Newbie asks for help...

  1. boDge Member

    Messages:
    8
    Northumberland. UK
    Hello all..

    My wife and I have recently started to restore a '73 MGB. We intend to do everything possible ourselves, including learning how to paint, weld, upholster etc etc.

    Anyway, I've just started to weld with a Clarke 130EN gas/gasless mig welder. I've got to the stage where I can blow holes in just about ANYTHING and would appreciate some advice. I'm practising on scrap sheet steel approx 3mm thick and I'm attempting to get a reasonably straight line.

    Using the circular torch technique I get an irregular weld (width varying from 1/4" to 1/2"). It would appear that the torch 'spits' when the wire makes contact with the metal. This appears to be causing the relative contact position of the wire on the metal to vary, hence altering the width of the weld...

    Does this make any sort of sense??
    Any suggestions??

    Regards,

    B.
     
  2. Hitch

    Hitch Moderator Staff Member

    Messages:
    12,277
    Somerset
    It sounds to me like you may have the wire speed set a little on the high side, either that of your holding the torch a bit far away, aim to have about 10mm of wire coming out before the weld pool.
    If that doesnt help, try doing a weld in just a straight line, opposed to doing a weave. See how that goes.
    Also it could be that as your doing the weld, the heat is getting into the sheet, and making the weld pool flow outwards. Solve this by turning your welder down slightly, or maybe move a little faster.
     
  3. boDge Member

    Messages:
    8
    Northumberland. UK
    Thanks for the fast reply..

    I'll try some 'variations' as you've suggested and post the results...

    Again, thanks.

    B.
     
  4. malcolm

    malcolm & Clementine the Cat

    Messages:
    9,125
    Location:
    Bedford UK
    1973 MGB. Lots of welding in one of those - good cars.

    I have a GT from 1970. I've fiddled with it a little - www.vord.net. Sadly it's going up for sale to help prepare for a house move. One of them had to go and it wasn't going to be the MGA.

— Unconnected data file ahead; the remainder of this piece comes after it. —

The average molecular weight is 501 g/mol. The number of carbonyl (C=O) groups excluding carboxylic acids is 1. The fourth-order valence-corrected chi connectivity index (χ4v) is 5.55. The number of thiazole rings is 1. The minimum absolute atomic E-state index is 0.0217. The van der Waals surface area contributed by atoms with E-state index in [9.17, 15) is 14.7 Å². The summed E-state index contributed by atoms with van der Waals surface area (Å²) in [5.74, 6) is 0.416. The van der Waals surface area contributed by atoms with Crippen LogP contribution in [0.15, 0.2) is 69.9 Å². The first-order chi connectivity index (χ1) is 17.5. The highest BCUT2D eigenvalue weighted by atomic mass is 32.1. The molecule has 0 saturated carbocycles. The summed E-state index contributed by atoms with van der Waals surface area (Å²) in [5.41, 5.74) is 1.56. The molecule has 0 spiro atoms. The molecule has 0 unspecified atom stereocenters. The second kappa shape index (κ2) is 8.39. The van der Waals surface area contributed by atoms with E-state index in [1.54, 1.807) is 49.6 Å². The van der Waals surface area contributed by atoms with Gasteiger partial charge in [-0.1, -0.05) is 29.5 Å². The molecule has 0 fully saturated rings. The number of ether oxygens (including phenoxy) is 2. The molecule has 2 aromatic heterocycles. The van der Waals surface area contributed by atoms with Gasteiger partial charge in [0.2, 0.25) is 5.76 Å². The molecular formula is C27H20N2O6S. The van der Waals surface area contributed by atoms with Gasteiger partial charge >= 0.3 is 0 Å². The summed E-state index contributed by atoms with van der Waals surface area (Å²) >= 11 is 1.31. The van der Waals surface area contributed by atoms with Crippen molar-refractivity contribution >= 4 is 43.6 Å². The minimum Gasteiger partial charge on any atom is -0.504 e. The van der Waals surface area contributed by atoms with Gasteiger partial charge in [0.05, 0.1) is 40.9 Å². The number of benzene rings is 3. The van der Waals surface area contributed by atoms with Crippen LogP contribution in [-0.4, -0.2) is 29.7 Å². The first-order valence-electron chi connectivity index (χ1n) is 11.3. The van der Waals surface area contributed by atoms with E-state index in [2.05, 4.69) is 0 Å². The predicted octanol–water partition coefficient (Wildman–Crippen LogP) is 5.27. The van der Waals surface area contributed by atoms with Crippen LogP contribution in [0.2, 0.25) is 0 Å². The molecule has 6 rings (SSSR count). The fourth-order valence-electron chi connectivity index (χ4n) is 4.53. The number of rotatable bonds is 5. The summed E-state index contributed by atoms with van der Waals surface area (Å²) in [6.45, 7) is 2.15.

I can't really add to Hitachimad's advice, but do post pictures of the car/welding. Especially the car. Probably I should put some way of doing that onto the forum..... It's good to come across someone else who has to deal with "flitch panels"
    :shock:
     
  5. boDge Member

    Messages:
    8
    Northumberland. UK
    Just a quick update... I've bought some new flux coated mig wire..What a difference!! I can now produce a 'reasonable' bead and have managed to actually join 2 bits of metal together..

    I said to the wife "I should be able to start welding on the car soon.."

    She said "Just make sure that you start on the inner wing.. No-one will be able to see that!!" OUCH!!

    ttfn.

    B.
     
  6. Hitch

    Hitch Moderator Staff Member

    Messages:
    12,277
    Somerset
    I take it from that you were using normal wire, but no gas then...?
     
  7. boDge Member

    Messages:
    8
    Northumberland. UK
    No.. I'm not QUITE that stupid... I was only welding with gasless wire with the polarity wrong. I realised this when I tried .6mm wire with gas (doh!). The gasless wire supplied with the welder seemed very poor compared to the new stuff that I now have. Has anyone else found anything like this - or is it me ??